Skip to content

Defusing Radical Islam

On May 22, a young soldier named Lee Rigby of the 2nd Battalion, Royal Regiment of Fusiliers, was in a street in the Woolwich area of London, near the Royal Artillery Barracks, when he was hit by a car that crushed him against a lamp post. Two men emerged and attacked Rigby with knives and machetes, then left his mutilated corpse in the middle of the road while spouting radical Islamic justifications for the murder they had committed.

The first attacker, Michael Olumide Adebolajo, had been born and raised in London. His family is Christian, but he converted to Islam in 2003, became increasingly radicalized, and eventually traveled to Kenya, allegedly to train with the al-Qaeda-linked militant group Al-Shabaab, whose ideology is said to be rooted in Wahhabism. The second, Michael Oluwatobi Adebowale, had been born in Nigeria, but raised in the United Kingdom. His descent into radical Islam is not yet fully understood, but like millions of other young men around the world, he believes that the teachings of the Wahhabi sect of Islam (sometimes called Salafism) justified the murder of Rigby in revenge for British military actions in Iraq and Afghanistan. (There should be a distinction drawn between violent Salafi Islamists, sometimes called Jihadi Salafists, and the more peaceful, if ultraconservative, followers of traditional forms of Wahhabism.)

Wahhabism is a fundamentalist branch of Islam that gained prominence in the eighteenth century through a movement led by theologian Muhammad ibn Abd al-Wahhab from Saudi Arabia, who sought a return to a more fundamentalist approach. Today, Wahhabism is strongest on the Arab peninsula, where its institutionalization, chiefly among the ruling family of Saudi Arabia, has allowed its adherents to control vast oil reserves and their resultant cash flow, with a portion of those funds going to spreading the Wahhabi interpretation of Islam across the world. The latest example of this is discussed in a recent article in, which notes that Wahhabism is taking root in West and North Africa as African students who study in Islamic universities in the Middle East return to their homes in Mali, Niger, and Senegal. This is leading to conflicts between those adherents and the native Sufis.
At a presentation in Washington, D.C., sponsored by the Inter-University Center for Legal Studies of the International Law Institute and the International Center for Terrorism Studies at the Potomac Institute for Policy Studies, Khawaja Farooq Renzu Shah, chair of the Kashmir Sufism Society, discussed how Wahhabism made inroads into the Indian province of Kashmir in the late 1980s, after the Mujahideen infiltrated the area by opening a pipeline of money to fund free schools that promoted Wahhabism over Sufism, the mystical branch of Islam that had been dominant in Kashmir for centuries. The school teaches Wahhabism’s conservative principles—often threatening violence for noncompliance. “Their strategy, in some cases, is to reduce a population to poverty and then introduce their extremist version of Islam, including hijacking the word ‘jihad’ and telling the young poor that they will go to heaven if they are suicide bombers,” Shah said.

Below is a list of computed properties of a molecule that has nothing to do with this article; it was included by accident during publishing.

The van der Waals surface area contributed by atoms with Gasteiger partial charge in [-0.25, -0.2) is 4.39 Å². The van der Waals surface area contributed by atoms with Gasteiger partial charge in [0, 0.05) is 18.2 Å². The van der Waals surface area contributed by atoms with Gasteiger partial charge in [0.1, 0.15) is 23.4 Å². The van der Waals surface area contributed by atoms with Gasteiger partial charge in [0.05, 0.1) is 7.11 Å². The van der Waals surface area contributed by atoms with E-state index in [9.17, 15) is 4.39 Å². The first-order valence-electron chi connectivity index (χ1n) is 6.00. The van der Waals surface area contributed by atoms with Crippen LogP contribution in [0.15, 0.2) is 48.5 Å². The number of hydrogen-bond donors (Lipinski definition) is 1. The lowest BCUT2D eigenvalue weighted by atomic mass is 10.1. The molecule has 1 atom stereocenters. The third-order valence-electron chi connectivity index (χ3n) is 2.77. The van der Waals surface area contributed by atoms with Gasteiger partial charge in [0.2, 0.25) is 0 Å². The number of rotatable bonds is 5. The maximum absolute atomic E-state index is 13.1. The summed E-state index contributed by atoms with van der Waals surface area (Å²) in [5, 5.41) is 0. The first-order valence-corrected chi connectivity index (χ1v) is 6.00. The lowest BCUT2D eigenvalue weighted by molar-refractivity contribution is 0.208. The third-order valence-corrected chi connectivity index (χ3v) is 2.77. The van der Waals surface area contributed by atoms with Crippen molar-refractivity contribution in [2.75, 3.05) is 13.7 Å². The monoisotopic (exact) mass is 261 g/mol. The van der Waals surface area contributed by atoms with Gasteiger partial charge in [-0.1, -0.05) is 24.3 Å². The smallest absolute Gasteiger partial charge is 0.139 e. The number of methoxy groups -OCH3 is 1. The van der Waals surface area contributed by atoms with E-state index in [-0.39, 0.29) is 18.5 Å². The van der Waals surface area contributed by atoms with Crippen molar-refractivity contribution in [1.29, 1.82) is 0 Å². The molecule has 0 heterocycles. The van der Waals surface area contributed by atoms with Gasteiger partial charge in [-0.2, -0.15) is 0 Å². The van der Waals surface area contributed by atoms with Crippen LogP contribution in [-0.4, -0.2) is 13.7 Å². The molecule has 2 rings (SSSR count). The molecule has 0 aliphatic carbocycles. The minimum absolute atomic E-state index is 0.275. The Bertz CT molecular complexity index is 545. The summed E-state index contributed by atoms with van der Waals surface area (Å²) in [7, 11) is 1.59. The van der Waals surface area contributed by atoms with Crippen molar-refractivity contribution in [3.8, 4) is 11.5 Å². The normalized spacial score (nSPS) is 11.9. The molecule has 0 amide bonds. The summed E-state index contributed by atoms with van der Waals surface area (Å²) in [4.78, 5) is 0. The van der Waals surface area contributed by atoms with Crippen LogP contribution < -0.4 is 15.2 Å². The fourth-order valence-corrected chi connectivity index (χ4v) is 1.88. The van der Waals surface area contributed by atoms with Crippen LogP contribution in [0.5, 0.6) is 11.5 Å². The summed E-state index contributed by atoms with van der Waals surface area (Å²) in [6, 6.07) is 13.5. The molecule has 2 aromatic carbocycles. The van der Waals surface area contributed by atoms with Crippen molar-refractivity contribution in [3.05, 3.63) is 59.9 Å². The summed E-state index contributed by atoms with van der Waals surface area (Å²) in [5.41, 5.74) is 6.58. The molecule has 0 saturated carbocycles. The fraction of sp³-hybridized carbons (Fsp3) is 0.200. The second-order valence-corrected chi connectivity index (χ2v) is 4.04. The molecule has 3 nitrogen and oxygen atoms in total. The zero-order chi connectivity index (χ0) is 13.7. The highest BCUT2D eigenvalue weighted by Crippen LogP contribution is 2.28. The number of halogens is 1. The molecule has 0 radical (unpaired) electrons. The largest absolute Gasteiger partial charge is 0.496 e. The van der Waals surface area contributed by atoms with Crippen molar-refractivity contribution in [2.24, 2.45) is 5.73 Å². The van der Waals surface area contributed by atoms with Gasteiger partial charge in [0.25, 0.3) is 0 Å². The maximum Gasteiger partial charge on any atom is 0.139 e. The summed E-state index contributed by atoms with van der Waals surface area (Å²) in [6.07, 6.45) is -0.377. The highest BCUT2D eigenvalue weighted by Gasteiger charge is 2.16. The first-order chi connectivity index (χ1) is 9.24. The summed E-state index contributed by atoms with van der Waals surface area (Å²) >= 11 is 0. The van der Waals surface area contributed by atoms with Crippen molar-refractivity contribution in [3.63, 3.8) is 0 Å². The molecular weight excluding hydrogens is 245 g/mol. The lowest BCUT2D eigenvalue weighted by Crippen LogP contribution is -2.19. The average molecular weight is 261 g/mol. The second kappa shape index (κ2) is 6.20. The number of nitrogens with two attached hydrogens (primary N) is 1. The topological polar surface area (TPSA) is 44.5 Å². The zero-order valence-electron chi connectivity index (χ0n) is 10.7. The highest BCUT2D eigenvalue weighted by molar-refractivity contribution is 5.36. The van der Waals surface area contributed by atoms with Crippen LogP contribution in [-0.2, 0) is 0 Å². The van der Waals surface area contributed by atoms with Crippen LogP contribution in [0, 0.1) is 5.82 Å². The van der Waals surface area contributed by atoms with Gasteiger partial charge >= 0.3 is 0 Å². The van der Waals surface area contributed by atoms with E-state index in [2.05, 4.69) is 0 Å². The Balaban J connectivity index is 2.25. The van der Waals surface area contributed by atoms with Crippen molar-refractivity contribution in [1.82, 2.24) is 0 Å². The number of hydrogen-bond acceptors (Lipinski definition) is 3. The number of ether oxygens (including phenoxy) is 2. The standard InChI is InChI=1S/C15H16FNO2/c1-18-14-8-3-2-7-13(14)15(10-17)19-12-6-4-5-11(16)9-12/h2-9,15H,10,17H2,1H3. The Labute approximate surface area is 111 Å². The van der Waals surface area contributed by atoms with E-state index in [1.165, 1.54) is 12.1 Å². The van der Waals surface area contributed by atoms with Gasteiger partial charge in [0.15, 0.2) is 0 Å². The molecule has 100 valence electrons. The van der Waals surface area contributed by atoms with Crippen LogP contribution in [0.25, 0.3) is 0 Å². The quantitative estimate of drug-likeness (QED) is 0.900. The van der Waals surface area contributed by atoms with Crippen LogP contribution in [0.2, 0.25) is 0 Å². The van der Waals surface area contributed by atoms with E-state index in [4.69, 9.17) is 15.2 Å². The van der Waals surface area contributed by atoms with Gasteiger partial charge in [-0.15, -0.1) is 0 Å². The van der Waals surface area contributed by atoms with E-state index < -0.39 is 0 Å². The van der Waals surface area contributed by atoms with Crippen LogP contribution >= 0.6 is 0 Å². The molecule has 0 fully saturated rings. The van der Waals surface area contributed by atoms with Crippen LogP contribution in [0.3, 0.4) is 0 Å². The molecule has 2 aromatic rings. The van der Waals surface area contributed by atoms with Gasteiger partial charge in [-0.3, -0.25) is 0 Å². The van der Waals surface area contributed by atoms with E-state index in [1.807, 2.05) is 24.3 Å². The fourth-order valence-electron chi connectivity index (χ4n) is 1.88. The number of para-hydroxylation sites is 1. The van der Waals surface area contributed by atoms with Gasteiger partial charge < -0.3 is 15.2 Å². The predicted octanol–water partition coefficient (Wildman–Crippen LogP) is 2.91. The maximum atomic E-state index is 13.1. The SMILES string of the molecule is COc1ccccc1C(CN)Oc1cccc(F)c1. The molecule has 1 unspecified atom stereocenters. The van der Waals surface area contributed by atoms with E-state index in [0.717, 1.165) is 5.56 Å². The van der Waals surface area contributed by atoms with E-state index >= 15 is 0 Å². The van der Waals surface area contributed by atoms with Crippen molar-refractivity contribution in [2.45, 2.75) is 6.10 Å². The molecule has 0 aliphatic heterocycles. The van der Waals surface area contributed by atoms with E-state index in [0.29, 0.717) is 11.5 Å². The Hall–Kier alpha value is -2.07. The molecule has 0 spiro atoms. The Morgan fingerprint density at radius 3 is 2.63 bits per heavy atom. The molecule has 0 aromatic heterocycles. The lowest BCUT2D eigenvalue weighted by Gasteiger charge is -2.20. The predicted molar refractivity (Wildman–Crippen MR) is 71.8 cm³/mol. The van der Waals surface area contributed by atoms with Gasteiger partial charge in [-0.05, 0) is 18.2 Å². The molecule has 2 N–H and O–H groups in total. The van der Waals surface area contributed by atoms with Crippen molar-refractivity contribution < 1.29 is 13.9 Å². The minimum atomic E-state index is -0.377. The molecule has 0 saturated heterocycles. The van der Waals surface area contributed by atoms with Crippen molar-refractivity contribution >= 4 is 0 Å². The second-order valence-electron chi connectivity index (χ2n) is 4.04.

Shah noted that the Sufi Muslims and Hindus had lived in Kashmir, side by side, with little religious unrest for hundreds of years. In fact, he asserted, their temples, mosques, and shrines to Sufi saints often sat right next to each other and were used interchangeably by people seeking healing or other divine benefit.

Shah said that Sufism’s devotees endeavor to receive divine love and wisdom through a personal experience with God. Sufis are ascetic, and they promote peace and tolerance not only between the sects of Islam but also with other religions, he said. Radical Islam has responded to Sufism in many areas of the Muslim world by attacking or destroying its shrines, assassinating its leaders, and branding its practitioners as idolaters.

Shah is among those who believe that Sufism—because it does include adherence to the basic tenets of Islam—can serve as an effective tool of deradicalization among Muslim militants like the killers of Lee Rigby and Dzhokhar and Tamerlan Tsarnaev—the radicalized brothers who carried out the Boston Marathon bombings in April.

Shah also discussed the tendency by many to group all Muslims into the extremist camp. It is important for non-Muslims to understand that the majority of followers of Islam are not radical or violent, he said. Shah, who is also chair of the Hazrat Bulbul Shah Trust, is working in Pakistan to bolster the gentler and more peaceful practices of Sufism in Kashmir by a campaign to rebuild or restore the shrines to Sufi saints that were damaged by militant Islamists or that have suffered from years of neglect.

Shah also laments how easy it is for a small minority to tarnish the entire religion and its precepts. “Three or four persons of hate come together, and they destroy a tower or a railway or a parliament and say ‘We do this in the name of our religion and in jihad.’ But jihad is not a bad word,” Shah stated. “For the Sufi, it means love, meditation, and purity.”